BEING THE RICARDOS film review

I Love Being the Ricardos. Whether you are a fan or scholar of I Love Lucy or not, this biographical motion picture is for you! Go behind the walls of 623 E. 68th St. (an address that in real life would be in the East River), and get up close and personal with one of the toughest weeks in Lucille Ball and Desi Arnaz’ careers and the run of the sitcom. Being the Ricardos also represents Aaron Sorkin’s directorial debut, and be brings with him his penchant for exploring the human condition through dialogue steeped in subtext, thus adding the dramatic dimension to the dialogue. What I appreciate about Sorkin’s approach is how he seamlessly layers two timelines and a meta narrative into one another, in a manner that is consistently driving the plot forward in terms of plot and character. While the central focus of the film is on Lucille Ball being accused of being a communist, there are ancillary stories on Desi’s affairs and Vivan Vance’s complicated relationship with Lucille Ball and her character Ethel Mertz. William Frawley is depicted as the most level-headed out of the whole cast. Other dynamics of the mother of all sitcoms include the the power dynamic between the writers Madelyn Pugh, Bob Carroll Jr., and executive producer Jess Oppenheimer. Throughout the film, one theme is clear: home. What does a home mean or look like to you? Lucy desires a home, and she will fight for it.

In 1952, Hollywood power couple Lucille Ball and Desi Arnaz face a series of personal and professional crises that threaten their careers, their relationship and their hit TV show.

With so many layers at play, it may have proven to be disastrous for many if not most writer-directors, but not Aaron Sorkin. Any reviews you’ve heard or read that suggest Being the Ricardos is too inside baseball are wildly exaggerated. Yes, there is a greater appreciation for the film by those that know I Love Lucy well, but even those that only know of the sitcom will appreciate it. The friend that attended with me had virtually no substantive knowledge of I Love Lucy, yet he laughed along with this film, and knew precisely what was going on and why it was so important. If you are a member of the creative economy that runs, writes for, or acts in a sitcom, then you will have a greater level of empathy and understanding for the ups and downs faced by writers, actors, producers, and sponsors in Being the Ricardos.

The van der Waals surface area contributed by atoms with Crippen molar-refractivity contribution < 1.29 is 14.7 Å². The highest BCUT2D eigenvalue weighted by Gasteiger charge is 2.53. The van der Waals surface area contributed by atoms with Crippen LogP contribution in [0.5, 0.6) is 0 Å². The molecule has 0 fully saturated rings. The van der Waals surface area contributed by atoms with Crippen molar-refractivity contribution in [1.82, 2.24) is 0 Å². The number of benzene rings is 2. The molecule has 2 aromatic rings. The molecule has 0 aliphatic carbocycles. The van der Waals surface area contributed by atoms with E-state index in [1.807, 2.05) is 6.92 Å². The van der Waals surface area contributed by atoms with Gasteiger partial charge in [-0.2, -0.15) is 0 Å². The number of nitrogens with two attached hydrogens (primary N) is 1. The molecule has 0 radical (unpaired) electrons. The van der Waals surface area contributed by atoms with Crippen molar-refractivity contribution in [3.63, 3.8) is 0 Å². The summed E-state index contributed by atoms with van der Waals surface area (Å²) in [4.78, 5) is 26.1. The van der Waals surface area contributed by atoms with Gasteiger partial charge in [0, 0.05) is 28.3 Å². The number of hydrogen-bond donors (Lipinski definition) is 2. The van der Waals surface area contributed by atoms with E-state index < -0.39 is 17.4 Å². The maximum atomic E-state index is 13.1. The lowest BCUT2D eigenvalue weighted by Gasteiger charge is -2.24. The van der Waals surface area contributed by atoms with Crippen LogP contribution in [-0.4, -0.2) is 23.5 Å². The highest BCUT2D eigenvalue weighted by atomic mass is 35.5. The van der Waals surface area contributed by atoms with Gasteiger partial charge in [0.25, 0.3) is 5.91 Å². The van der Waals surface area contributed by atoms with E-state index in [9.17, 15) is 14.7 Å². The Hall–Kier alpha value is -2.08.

Being the Ricardos starts out “in the future” with interviews with the (late in real life) Jess Oppenheimer, Bob Carroll Jr., and Madelyn Pugh about I Love Lucy and that week–and they all had the same reaction. Although I thought the three comedy writers had passed away, I was completely convinced that Sorkin was interviewing the TV legends. I actually had to check Wikipedia for the death dates. Anyway. The illusion of a documentary layer added to the authenticity of this film. Periodically throughout the film, we return to our writers and executive producer for some retrospective commentary on the “past” or “present” story. These interview segments provide a more substantive context for the conflict to follow. Furthermore, it adds come comedic relief for the otherwise serious film.

Often times, these type of biographic motion pictures work to humanize or make relatable the central figure(s), and Sorkin’s film does just that. Even though the world knows that Lucille Ball and Desi Arnaz divorced in 1960 (following the final performance of the Lucy Desi Comedy Hour), we still think fo them as the madly-in-love couple at 623 E. 68th St (and later at their house in West Chester, CT). Going behind the scenes, we witness four actors with their own demons and flaws. Perhaps you can identify with the struggles experienced by Lucy, Desi, Vivian, or William (Bill). And not just them, but Madelyn, Bob, and Jess too. More than a historical biographical picture, this is a motion picture that is very much a story of what it means to be human that is paired with a deep dive into one of the most beloved TV shows of all time.